New Wastewater Process Cuts Plant Costs 60%

by Stan A. Christopher, Proj. Mgr.; Burns & McDonnell Engrg. Co., 4800 E. 63 St., P.O. Box 171, Kansas City, Mo. 64141,
Russel Titus, Environmental Engr.; Burns & McDonnell Engrg. Co., 4800 E. 63 St., P.O. Box 171, Kansas City, Mo. 64141,


Serial Information: Civil Engineering—ASCE, 1983, Vol. 53, Issue 5, Pg. 39-41


Document Type: Feature article

Abstract: By combining the aerator and the clarifier into one basin, this new wastewater treatment process can slash capital costs up to 60% and operating and maintenance costs up to 45%. Raw sewage enters a race track shaped aeration basin, is aerated, then passes beneath an innovative channel clarifier. A portion of the mixture of wastewater and activated sludge rises into the clarifier through openings in the clarifier bottom panel. There, solids are separated, fall down through the openings, and return to the mainstream below. And effluent is removed from the top of the clarifier.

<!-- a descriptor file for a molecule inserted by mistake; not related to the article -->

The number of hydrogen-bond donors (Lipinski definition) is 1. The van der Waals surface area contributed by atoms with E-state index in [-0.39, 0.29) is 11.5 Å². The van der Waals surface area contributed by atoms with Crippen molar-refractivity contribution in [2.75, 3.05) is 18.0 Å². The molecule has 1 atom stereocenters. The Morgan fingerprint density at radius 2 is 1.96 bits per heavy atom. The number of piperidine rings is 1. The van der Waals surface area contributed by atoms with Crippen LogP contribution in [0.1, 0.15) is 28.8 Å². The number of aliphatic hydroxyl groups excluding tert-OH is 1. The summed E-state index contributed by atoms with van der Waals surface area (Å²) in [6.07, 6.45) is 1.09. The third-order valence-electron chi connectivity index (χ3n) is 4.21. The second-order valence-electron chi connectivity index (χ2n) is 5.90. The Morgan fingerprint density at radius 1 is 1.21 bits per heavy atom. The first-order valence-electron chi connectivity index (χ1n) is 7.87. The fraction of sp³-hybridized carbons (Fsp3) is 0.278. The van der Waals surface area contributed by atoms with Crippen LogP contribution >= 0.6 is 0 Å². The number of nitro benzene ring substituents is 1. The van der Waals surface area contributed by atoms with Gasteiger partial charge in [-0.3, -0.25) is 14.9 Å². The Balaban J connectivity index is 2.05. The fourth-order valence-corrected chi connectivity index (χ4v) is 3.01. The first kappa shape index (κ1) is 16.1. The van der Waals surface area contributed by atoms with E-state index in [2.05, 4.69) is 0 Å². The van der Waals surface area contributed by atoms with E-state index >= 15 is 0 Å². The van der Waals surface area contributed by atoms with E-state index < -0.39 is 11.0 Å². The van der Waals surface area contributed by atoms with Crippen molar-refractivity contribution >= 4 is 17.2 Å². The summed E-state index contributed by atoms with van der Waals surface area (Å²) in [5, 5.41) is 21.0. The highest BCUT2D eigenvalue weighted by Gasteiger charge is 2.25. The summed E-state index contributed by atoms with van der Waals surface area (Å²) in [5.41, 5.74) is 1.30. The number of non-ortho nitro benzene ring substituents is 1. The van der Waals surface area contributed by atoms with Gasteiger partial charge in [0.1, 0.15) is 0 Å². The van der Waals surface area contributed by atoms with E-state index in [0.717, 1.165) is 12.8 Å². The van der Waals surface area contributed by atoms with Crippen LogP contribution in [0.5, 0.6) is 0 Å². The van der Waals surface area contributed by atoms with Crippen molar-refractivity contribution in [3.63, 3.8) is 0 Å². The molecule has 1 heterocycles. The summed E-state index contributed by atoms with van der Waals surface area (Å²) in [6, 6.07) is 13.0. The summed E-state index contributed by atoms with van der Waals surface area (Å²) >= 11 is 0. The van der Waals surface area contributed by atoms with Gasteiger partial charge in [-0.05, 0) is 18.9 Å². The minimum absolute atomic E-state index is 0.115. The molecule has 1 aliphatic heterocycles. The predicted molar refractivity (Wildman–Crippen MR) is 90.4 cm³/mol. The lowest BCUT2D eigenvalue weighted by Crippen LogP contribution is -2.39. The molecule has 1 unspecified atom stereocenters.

Subject Headings: Activated sludge | Aeration | Clarifiers | Costs | Maintenance costs | Sewage | Waste treatment | Wastewater management | Water treatment

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